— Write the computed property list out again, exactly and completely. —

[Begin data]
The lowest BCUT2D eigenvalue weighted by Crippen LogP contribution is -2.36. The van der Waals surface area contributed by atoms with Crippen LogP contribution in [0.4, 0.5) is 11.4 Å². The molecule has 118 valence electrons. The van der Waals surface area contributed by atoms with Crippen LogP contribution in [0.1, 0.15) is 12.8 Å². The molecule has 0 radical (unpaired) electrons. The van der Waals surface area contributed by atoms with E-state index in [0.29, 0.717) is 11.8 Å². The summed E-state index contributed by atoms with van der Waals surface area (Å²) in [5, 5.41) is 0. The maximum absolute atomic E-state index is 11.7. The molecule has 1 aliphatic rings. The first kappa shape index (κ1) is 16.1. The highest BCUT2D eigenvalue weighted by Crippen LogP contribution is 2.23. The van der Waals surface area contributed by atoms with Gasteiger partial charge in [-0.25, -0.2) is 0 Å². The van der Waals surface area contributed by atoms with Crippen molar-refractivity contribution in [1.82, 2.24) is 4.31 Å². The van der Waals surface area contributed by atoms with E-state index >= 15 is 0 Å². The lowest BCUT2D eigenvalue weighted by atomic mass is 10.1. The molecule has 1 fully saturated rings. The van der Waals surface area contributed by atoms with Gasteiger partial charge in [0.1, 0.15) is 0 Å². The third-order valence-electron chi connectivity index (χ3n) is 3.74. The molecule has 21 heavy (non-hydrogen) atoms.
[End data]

The lowest BCUT2D eigenvalue weighted by Crippen LogP contribution is -2.36. The van der Waals surface area contributed by atoms with Crippen LogP contribution in [0.4, 0.5) is 11.4 Å². The molecule has 118 valence electrons. The van der Waals surface area contributed by atoms with Crippen LogP contribution in [0.1, 0.15) is 12.8 Å². The molecule has 0 radical (unpaired) electrons. The van der Waals surface area contributed by atoms with E-state index in [0.29, 0.717) is 11.8 Å². The summed E-state index contributed by atoms with van der Waals surface area (Å²) in [5, 5.41) is 0. The maximum absolute atomic E-state index is 11.7. The molecule has 1 aliphatic rings. The first kappa shape index (κ1) is 16.1. The highest BCUT2D eigenvalue weighted by Crippen LogP contribution is 2.23. The van der Waals surface area contributed by atoms with Gasteiger partial charge in [-0.25, -0.2) is 0 Å². The van der Waals surface area contributed by atoms with Crippen molar-refractivity contribution in [1.82, 2.24) is 4.31 Å². The van der Waals surface area contributed by atoms with E-state index >= 15 is 0 Å². The lowest BCUT2D eigenvalue weighted by atomic mass is 10.1. The molecule has 1 fully saturated rings. The van der Waals surface area contributed by atoms with Gasteiger partial charge in [0.1, 0.15) is 0 Å². The third-order valence-electron chi connectivity index (χ3n) is 3.74. The molecule has 21 heavy (non-hydrogen) atoms.